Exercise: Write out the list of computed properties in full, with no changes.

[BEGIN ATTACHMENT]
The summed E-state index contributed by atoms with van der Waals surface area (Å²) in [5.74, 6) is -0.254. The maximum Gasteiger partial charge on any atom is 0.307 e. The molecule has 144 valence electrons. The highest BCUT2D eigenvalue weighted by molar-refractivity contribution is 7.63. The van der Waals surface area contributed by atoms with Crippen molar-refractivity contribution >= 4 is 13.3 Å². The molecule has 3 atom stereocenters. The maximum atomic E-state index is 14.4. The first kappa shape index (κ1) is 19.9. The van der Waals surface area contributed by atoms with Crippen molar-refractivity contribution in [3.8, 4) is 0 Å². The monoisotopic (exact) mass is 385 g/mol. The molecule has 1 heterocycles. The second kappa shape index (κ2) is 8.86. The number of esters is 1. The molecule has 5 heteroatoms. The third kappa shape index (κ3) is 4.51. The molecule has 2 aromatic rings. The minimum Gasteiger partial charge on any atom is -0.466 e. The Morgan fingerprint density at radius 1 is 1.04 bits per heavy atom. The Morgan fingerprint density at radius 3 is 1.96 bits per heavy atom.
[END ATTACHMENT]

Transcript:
The summed E-state index contributed by atoms with van der Waals surface area (Å²) in [5.74, 6) is -0.254. The maximum Gasteiger partial charge on any atom is 0.307 e. The molecule has 144 valence electrons. The highest BCUT2D eigenvalue weighted by molar-refractivity contribution is 7.63. The van der Waals surface area contributed by atoms with Crippen molar-refractivity contribution >= 4 is 13.3 Å². The molecule has 3 atom stereocenters. The maximum atomic E-state index is 14.4. The first kappa shape index (κ1) is 19.9. The van der Waals surface area contributed by atoms with Crippen molar-refractivity contribution in [3.8, 4) is 0 Å². The monoisotopic (exact) mass is 385 g/mol. The molecule has 1 heterocycles. The second kappa shape index (κ2) is 8.86. The number of esters is 1. The molecule has 5 heteroatoms. The third kappa shape index (κ3) is 4.51. The molecule has 2 aromatic rings. The minimum Gasteiger partial charge on any atom is -0.466 e. The Morgan fingerprint density at radius 1 is 1.04 bits per heavy atom. The Morgan fingerprint density at radius 3 is 1.96 bits per heavy atom.